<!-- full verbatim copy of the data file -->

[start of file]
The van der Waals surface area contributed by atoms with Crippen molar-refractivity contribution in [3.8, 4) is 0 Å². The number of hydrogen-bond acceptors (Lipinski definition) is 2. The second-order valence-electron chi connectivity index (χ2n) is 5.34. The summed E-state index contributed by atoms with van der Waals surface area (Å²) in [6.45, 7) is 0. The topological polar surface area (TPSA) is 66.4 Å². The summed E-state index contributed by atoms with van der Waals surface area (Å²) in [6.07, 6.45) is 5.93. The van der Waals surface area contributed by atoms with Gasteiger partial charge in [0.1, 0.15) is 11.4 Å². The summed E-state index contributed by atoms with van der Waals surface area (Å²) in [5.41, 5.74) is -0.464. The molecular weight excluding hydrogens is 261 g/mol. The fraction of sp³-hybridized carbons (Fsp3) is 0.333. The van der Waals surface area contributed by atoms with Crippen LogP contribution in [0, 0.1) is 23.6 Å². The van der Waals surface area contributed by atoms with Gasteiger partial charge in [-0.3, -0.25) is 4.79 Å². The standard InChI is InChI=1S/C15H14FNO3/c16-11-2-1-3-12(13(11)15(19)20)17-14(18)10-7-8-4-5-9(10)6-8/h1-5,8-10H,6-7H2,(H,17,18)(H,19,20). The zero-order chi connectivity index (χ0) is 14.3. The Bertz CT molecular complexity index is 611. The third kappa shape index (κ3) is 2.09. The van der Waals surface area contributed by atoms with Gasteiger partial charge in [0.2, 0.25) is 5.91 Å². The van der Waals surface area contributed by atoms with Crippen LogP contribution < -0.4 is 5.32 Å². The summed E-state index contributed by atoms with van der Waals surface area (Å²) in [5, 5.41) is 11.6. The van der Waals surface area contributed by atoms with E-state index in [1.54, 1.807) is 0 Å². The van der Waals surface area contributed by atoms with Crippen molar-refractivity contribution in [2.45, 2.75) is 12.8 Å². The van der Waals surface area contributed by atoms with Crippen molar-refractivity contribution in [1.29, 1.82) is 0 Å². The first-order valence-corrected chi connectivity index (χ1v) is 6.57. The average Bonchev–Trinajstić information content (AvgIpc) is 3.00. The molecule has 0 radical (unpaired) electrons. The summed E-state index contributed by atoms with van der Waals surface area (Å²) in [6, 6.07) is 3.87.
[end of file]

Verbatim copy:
The van der Waals surface area contributed by atoms with Crippen molar-refractivity contribution in [3.8, 4) is 0 Å². The number of hydrogen-bond acceptors (Lipinski definition) is 2. The second-order valence-electron chi connectivity index (χ2n) is 5.34. The summed E-state index contributed by atoms with van der Waals surface area (Å²) in [6.45, 7) is 0. The topological polar surface area (TPSA) is 66.4 Å². The summed E-state index contributed by atoms with van der Waals surface area (Å²) in [6.07, 6.45) is 5.93. The van der Waals surface area contributed by atoms with Gasteiger partial charge in [0.1, 0.15) is 11.4 Å². The summed E-state index contributed by atoms with van der Waals surface area (Å²) in [5.41, 5.74) is -0.464. The molecular weight excluding hydrogens is 261 g/mol. The fraction of sp³-hybridized carbons (Fsp3) is 0.333. The van der Waals surface area contributed by atoms with Crippen LogP contribution in [0, 0.1) is 23.6 Å². The van der Waals surface area contributed by atoms with Gasteiger partial charge in [-0.3, -0.25) is 4.79 Å². The standard InChI is InChI=1S/C15H14FNO3/c16-11-2-1-3-12(13(11)15(19)20)17-14(18)10-7-8-4-5-9(10)6-8/h1-5,8-10H,6-7H2,(H,17,18)(H,19,20). The zero-order chi connectivity index (χ0) is 14.3. The Bertz CT molecular complexity index is 611. The third kappa shape index (κ3) is 2.09. The van der Waals surface area contributed by atoms with Gasteiger partial charge in [0.2, 0.25) is 5.91 Å². The van der Waals surface area contributed by atoms with Crippen LogP contribution < -0.4 is 5.32 Å². The summed E-state index contributed by atoms with van der Waals surface area (Å²) in [5, 5.41) is 11.6. The van der Waals surface area contributed by atoms with E-state index in [1.54, 1.807) is 0 Å². The van der Waals surface area contributed by atoms with Crippen molar-refractivity contribution in [2.45, 2.75) is 12.8 Å². The van der Waals surface area contributed by atoms with Crippen molar-refractivity contribution in [1.29, 1.82) is 0 Å². The first-order valence-corrected chi connectivity index (χ1v) is 6.57. The average Bonchev–Trinajstić information content (AvgIpc) is 3.00. The molecule has 0 radical (unpaired) electrons. The summed E-state index contributed by atoms with van der Waals surface area (Å²) in [6, 6.07) is 3.87.